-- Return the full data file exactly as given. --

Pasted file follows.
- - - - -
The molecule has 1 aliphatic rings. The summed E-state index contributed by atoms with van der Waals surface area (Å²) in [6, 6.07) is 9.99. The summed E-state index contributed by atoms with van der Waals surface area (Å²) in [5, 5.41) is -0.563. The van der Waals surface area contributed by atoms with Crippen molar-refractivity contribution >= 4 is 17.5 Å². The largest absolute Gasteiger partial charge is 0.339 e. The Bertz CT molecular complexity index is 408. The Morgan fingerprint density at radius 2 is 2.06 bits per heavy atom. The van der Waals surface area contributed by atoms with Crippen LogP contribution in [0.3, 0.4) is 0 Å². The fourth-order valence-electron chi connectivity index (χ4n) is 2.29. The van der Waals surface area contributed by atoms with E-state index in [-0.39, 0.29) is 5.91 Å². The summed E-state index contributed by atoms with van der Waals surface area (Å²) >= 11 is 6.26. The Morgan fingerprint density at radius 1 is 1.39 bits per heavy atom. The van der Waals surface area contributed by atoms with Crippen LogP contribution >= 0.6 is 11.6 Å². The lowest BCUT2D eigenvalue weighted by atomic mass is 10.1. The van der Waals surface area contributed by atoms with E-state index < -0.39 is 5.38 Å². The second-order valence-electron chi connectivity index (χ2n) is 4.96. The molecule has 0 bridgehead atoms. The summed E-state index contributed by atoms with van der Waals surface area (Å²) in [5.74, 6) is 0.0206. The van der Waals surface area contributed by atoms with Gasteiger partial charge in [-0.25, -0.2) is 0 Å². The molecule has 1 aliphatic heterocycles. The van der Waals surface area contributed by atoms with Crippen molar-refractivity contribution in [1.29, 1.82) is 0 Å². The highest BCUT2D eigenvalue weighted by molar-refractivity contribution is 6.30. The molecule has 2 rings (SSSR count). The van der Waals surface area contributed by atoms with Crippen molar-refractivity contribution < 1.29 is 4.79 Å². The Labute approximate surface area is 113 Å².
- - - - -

The molecule has 1 aliphatic rings. The summed E-state index contributed by atoms with van der Waals surface area (Å²) in [6, 6.07) is 9.99. The summed E-state index contributed by atoms with van der Waals surface area (Å²) in [5, 5.41) is -0.563. The van der Waals surface area contributed by atoms with Crippen molar-refractivity contribution >= 4 is 17.5 Å². The largest absolute Gasteiger partial charge is 0.339 e. The Bertz CT molecular complexity index is 408. The Morgan fingerprint density at radius 2 is 2.06 bits per heavy atom. The van der Waals surface area contributed by atoms with Crippen LogP contribution in [0.3, 0.4) is 0 Å². The fourth-order valence-electron chi connectivity index (χ4n) is 2.29. The van der Waals surface area contributed by atoms with E-state index in [-0.39, 0.29) is 5.91 Å². The summed E-state index contributed by atoms with van der Waals surface area (Å²) >= 11 is 6.26. The Morgan fingerprint density at radius 1 is 1.39 bits per heavy atom. The van der Waals surface area contributed by atoms with Crippen LogP contribution >= 0.6 is 11.6 Å². The lowest BCUT2D eigenvalue weighted by atomic mass is 10.1. The van der Waals surface area contributed by atoms with E-state index < -0.39 is 5.38 Å². The second-order valence-electron chi connectivity index (χ2n) is 4.96. The molecule has 0 bridgehead atoms. The summed E-state index contributed by atoms with van der Waals surface area (Å²) in [5.74, 6) is 0.0206. The van der Waals surface area contributed by atoms with Gasteiger partial charge in [-0.25, -0.2) is 0 Å². The molecule has 1 aliphatic heterocycles. The van der Waals surface area contributed by atoms with Crippen molar-refractivity contribution in [1.29, 1.82) is 0 Å². The highest BCUT2D eigenvalue weighted by molar-refractivity contribution is 6.30. The molecule has 2 rings (SSSR count). The van der Waals surface area contributed by atoms with Crippen molar-refractivity contribution < 1.29 is 4.79 Å². The Labute approximate surface area is 113 Å².